The message of Pope Francis, in his exhortation Amoris Laetitia (The Joy of Love), seems to be this: there must be rules. Only tough rules can express the absoluteness of the gospel. Without these rules it will be diluted, its saving force depleted. But the Church must apply these rules with Christlike tenderness and mercy, rather than with legalistic rigour. It must be tolerant of innovators on the edge, testing the boundaries. But it must uphold the core rules, even if they seem harsh. For this harshness corresponds to the absoluteness of the ideals of Christianity. We may all struggle to live up to these ideals, but we need absolute standards to aim for – we need to try, and fall short, in the right direction. Unless Church teaching firmly censures abortion, divorce and homosexuality, the ideal of family life will be lessened.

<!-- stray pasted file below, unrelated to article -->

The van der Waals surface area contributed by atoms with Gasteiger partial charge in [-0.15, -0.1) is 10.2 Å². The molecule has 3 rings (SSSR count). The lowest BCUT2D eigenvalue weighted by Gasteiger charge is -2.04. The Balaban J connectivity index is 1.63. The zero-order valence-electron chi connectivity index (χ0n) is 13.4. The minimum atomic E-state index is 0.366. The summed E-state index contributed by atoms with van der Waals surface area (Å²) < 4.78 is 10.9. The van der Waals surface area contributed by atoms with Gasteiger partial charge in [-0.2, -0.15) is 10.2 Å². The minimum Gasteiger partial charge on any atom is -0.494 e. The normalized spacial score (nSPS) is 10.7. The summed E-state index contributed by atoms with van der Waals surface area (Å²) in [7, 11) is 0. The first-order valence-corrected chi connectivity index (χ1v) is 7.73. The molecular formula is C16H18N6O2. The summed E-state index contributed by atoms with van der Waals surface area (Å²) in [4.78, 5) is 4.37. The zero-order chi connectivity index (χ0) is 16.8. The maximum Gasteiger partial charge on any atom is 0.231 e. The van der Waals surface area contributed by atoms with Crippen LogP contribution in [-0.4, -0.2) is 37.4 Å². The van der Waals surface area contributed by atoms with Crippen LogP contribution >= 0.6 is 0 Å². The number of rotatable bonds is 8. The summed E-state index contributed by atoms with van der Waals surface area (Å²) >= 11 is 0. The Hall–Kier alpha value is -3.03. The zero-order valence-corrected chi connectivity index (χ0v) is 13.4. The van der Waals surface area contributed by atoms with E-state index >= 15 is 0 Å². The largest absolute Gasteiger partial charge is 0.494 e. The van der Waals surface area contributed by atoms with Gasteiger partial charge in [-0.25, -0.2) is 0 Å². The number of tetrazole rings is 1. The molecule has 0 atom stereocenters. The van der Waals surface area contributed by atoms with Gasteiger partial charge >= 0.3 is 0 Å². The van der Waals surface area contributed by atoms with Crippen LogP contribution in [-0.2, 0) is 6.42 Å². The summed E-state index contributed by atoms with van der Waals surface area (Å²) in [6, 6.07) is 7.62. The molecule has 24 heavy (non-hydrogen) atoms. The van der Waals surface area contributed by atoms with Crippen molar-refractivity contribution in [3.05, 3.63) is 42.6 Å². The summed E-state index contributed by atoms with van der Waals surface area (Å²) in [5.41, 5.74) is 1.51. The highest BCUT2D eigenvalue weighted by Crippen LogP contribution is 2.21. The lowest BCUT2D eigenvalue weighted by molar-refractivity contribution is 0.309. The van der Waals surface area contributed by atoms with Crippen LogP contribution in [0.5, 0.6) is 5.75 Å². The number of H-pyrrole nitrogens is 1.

But can the absoluteness of Christianity be translated into a few core rules? Doesn’t the New Testament move away from specific rules, telling us to pursue a moral perfectionism that can’t be codified? Yes, Jesus condemned divorce, but the thing that is most often condemned in the New Testament is legalism.
The document idealises the family in a way that’s not very true to the New Testament. It implies that there is a Right Way to be human – the traditional family. At one point it says: ‘Marriage is the icon of God’s love for us.’ The icon? I’m not sure what St Paul would think of this: he said that Christians should marry if they couldn’t rein in their desires, which is giving the institution rather less than three cheers. And Jesus did not glorify the family in the rose-tinted style of this document, rather he spoke of his disciples as his true family. Catholic teaching tries to capture the moral perfectionism of the gospel in an ideal of the family, which is too limited.